Our call is to connect to God, to connect to each other, and to connect to the “Other.”
–Heartland Presbyterian Church Mission Statement
“What if depression is, in fact, a form of grief—for our own lives not being as they should? What if it is a form of grief for the connections we have lost, yet still need?”
Recently I shared our mission statement with visitors and friends of our church in order to explain a little about how we see our calling at Heartland Church. As we were talking about the meaning and importance of connection in today’s world, one of them shared with me the title of a book “Lost Connections: Uncovering the Real Causes of Depression and Unexpected Solutions” by Johann Hari. I have only just begun to read the book but have found Hari’s insights to be profound and challenging. He argues much of the cause of depression and anxiety is less about chemical imbalances in our brains and more about a pervading sense of loneliness we all experience in our society today. We are not broken machines but humans in need of real connection.
I was reminded of another conversation I had with a social worker who oversees a number of the mental health services in our county. I asked her what ways churches could help with the current crisis of mental illness in our communities. She replied it was as simple as embracing people with mental illness and welcoming them into your church. Too often, people with mental illness are isolated and alone without the healing power of a supportive community. There is a simple power in just connecting that heals the mind and soul.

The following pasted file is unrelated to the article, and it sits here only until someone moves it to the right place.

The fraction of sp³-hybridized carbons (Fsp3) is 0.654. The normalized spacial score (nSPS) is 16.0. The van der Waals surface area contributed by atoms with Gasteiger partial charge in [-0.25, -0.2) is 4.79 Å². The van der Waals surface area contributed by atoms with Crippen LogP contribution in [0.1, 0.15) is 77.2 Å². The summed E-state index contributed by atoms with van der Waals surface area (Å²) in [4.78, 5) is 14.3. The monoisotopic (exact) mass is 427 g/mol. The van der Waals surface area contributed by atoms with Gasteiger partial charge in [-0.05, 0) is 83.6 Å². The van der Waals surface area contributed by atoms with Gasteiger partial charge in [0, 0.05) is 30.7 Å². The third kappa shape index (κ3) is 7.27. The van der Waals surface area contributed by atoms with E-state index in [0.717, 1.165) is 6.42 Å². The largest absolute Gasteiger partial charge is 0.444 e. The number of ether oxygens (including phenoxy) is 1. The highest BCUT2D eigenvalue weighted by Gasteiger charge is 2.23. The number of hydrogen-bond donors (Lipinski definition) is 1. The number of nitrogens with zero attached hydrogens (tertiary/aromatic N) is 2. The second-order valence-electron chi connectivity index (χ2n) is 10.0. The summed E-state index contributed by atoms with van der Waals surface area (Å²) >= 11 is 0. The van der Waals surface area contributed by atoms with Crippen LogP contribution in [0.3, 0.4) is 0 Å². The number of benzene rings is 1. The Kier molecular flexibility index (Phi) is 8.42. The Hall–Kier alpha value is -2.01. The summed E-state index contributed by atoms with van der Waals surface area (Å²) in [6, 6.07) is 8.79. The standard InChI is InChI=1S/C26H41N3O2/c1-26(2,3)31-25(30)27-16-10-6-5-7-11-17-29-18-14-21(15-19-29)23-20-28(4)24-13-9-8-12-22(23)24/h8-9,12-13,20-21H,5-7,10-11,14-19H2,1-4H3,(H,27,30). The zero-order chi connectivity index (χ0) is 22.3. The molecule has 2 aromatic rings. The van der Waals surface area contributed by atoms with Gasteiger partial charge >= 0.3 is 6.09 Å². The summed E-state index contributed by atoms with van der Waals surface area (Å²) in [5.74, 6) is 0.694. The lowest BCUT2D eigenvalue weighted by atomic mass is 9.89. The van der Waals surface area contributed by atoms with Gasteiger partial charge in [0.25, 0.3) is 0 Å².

This coming Sunday, February 17, following worship, we will be starting a new Mental Health series as we explore how we can understand and respond to mental illness. This week’s theme is how to be with emotional pain. A light lunch will be provided. I hope you can participate and lend your presence to this important time of connection.
Grace and Peace,